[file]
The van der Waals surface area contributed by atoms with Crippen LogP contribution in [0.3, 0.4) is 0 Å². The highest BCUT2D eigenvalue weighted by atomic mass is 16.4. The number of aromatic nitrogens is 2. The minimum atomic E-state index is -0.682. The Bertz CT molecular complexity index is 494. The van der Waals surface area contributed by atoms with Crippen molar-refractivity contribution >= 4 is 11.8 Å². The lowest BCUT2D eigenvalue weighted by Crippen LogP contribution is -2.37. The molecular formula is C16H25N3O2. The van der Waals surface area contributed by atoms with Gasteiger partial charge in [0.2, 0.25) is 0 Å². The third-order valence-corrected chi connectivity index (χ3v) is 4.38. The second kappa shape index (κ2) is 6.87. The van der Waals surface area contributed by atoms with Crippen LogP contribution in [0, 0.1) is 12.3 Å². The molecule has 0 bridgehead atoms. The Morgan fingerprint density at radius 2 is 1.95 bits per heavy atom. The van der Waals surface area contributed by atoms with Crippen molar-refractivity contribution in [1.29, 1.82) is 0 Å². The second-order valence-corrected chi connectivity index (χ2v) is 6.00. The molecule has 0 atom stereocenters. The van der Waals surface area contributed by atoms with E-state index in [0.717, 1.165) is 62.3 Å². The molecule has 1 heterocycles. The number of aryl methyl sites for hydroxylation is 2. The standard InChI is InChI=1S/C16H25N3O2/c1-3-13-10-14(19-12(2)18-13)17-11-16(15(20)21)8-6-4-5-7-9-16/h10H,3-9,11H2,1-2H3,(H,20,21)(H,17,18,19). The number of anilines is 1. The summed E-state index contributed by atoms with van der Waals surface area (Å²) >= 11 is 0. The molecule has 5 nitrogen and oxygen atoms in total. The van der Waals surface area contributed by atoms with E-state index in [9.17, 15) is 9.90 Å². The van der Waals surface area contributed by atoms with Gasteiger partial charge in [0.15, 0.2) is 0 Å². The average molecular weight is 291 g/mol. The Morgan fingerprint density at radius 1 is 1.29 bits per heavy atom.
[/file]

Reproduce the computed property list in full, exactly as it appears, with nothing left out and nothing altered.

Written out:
The van der Waals surface area contributed by atoms with Crippen LogP contribution in [0.3, 0.4) is 0 Å². The highest BCUT2D eigenvalue weighted by atomic mass is 16.4. The number of aromatic nitrogens is 2. The minimum atomic E-state index is -0.682. The Bertz CT molecular complexity index is 494. The van der Waals surface area contributed by atoms with Crippen molar-refractivity contribution >= 4 is 11.8 Å². The lowest BCUT2D eigenvalue weighted by Crippen LogP contribution is -2.37. The molecular formula is C16H25N3O2. The van der Waals surface area contributed by atoms with Gasteiger partial charge in [0.2, 0.25) is 0 Å². The third-order valence-corrected chi connectivity index (χ3v) is 4.38. The second kappa shape index (κ2) is 6.87. The van der Waals surface area contributed by atoms with Crippen LogP contribution in [0, 0.1) is 12.3 Å². The molecule has 0 bridgehead atoms. The Morgan fingerprint density at radius 2 is 1.95 bits per heavy atom. The van der Waals surface area contributed by atoms with Crippen molar-refractivity contribution in [1.29, 1.82) is 0 Å². The second-order valence-corrected chi connectivity index (χ2v) is 6.00. The molecule has 0 atom stereocenters. The van der Waals surface area contributed by atoms with E-state index in [0.717, 1.165) is 62.3 Å². The molecule has 1 heterocycles. The number of aryl methyl sites for hydroxylation is 2. The standard InChI is InChI=1S/C16H25N3O2/c1-3-13-10-14(19-12(2)18-13)17-11-16(15(20)21)8-6-4-5-7-9-16/h10H,3-9,11H2,1-2H3,(H,20,21)(H,17,18,19). The number of anilines is 1. The summed E-state index contributed by atoms with van der Waals surface area (Å²) >= 11 is 0. The molecule has 5 nitrogen and oxygen atoms in total. The van der Waals surface area contributed by atoms with E-state index in [9.17, 15) is 9.90 Å². The van der Waals surface area contributed by atoms with Gasteiger partial charge in [0.15, 0.2) is 0 Å². The average molecular weight is 291 g/mol. The Morgan fingerprint density at radius 1 is 1.29 bits per heavy atom.